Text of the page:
This story felt a bit like the classic nuclear scare stories from the 50s updated to the 21st century.
In some undetermined future destroyed by what I would assume was a nuclear war, a group of humans approaches a missile silo base station still in operation. It is operated by an AI and the story is told from its perspective in second person (which was bit of a weird choice in my opinion, but it didn’t detract from the experience).
The humans are seeking food and shelter and the silo can provide it – on one condition. It needs a human operator to fulfill its ultimate purpose: launch the missile towards the enemy. The humans are not really keen on that, thinking the world have seen enough death. They do agree to postpone the issue a month while the humans are allowed to get settled in the silo base. As the story moves forward, the AI running the silo starts having doubts on its programmed purpose in “life”.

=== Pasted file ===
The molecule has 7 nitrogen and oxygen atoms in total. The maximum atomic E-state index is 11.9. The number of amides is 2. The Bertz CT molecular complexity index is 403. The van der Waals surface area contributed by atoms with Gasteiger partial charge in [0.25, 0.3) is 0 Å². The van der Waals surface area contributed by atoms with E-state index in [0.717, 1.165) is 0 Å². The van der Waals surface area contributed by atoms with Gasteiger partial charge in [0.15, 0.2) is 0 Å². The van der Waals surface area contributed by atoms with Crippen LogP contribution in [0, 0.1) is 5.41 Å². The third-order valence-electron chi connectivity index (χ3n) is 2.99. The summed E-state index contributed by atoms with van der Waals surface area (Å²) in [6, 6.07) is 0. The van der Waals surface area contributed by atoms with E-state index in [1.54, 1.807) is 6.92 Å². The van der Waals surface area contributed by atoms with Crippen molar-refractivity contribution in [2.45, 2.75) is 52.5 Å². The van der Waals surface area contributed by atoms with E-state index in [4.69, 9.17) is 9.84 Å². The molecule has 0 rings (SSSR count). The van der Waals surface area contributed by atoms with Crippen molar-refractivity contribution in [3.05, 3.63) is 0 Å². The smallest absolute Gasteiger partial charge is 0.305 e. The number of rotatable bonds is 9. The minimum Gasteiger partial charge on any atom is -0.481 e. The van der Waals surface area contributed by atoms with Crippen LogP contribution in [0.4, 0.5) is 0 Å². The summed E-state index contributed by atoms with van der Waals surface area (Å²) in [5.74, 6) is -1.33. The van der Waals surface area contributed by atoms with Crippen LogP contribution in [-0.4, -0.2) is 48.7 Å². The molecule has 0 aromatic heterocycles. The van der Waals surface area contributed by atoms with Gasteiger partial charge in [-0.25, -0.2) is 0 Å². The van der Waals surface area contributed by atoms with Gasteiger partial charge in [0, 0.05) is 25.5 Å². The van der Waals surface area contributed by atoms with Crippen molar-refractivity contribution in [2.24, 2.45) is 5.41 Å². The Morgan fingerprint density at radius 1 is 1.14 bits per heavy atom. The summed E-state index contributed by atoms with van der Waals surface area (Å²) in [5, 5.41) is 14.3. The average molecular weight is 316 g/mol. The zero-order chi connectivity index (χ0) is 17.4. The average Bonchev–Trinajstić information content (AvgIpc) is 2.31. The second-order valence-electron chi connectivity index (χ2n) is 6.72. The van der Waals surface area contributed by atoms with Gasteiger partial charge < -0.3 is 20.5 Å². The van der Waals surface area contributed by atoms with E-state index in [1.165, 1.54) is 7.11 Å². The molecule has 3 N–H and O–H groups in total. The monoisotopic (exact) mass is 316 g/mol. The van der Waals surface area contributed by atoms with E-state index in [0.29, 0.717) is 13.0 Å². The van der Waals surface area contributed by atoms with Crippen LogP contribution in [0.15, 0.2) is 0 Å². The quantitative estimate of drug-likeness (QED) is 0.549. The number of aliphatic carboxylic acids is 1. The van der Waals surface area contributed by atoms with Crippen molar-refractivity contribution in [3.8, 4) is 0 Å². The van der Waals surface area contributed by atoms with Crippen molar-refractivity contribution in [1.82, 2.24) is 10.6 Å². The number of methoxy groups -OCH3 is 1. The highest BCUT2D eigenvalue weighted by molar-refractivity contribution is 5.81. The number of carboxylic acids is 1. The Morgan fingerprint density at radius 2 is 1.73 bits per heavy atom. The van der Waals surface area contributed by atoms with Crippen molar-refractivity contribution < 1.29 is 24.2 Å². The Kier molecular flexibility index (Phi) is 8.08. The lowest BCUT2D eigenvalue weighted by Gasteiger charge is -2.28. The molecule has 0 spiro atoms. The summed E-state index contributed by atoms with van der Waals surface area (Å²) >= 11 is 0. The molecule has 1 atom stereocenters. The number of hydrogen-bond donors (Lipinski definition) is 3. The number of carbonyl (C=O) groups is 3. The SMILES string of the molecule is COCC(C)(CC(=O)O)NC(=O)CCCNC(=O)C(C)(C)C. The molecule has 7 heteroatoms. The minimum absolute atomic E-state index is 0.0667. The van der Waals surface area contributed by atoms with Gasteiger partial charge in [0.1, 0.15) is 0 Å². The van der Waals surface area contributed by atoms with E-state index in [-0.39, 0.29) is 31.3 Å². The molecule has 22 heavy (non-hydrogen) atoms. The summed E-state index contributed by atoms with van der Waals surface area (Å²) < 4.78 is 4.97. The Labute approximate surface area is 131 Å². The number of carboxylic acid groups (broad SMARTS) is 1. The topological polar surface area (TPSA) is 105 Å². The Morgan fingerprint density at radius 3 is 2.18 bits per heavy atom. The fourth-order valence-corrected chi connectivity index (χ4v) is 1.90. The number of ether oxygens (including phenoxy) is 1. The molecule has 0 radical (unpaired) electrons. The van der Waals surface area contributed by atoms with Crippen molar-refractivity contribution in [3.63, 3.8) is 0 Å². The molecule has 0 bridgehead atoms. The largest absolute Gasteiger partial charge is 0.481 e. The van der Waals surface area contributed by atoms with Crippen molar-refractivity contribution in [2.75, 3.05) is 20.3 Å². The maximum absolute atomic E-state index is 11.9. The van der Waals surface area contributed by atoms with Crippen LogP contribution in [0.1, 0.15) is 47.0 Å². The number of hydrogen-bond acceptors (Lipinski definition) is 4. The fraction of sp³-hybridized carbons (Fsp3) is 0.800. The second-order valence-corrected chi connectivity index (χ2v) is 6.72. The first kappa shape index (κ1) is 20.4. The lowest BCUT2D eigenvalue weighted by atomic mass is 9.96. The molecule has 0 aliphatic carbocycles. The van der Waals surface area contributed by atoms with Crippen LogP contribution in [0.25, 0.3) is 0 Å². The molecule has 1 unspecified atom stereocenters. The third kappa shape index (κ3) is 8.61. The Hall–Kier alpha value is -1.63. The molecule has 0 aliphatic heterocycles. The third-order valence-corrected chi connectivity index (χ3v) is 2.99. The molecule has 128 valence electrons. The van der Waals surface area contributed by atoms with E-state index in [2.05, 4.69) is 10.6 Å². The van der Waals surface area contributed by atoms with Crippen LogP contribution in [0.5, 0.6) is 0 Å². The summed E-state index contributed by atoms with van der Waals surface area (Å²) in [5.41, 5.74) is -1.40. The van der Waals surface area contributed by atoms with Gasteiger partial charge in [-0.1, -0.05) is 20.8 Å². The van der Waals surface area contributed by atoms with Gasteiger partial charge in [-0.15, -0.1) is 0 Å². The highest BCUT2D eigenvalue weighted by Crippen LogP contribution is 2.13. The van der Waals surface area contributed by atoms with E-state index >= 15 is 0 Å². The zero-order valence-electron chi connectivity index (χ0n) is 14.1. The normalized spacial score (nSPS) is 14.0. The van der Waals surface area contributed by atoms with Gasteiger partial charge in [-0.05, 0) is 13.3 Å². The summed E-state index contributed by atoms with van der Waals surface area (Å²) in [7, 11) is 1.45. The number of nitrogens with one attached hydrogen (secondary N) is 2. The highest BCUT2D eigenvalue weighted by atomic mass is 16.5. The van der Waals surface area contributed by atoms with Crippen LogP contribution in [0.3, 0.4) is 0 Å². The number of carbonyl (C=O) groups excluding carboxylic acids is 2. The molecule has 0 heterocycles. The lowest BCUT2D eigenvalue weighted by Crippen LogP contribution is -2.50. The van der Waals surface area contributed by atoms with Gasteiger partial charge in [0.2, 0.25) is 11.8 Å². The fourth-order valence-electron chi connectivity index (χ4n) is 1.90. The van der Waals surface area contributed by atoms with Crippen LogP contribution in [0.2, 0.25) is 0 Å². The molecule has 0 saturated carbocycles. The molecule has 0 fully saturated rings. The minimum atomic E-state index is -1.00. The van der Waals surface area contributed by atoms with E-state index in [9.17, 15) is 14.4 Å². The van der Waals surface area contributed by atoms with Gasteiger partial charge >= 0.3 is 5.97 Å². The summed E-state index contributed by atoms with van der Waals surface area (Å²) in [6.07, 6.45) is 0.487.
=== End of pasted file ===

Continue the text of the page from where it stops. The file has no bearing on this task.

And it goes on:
I don’t know if the author was inspired by the classic Theodore Sturgeon story “Thunder and Roses”, but it many ways it reminded me of that story – though not as grim.
Read in Clarkesworld February 2023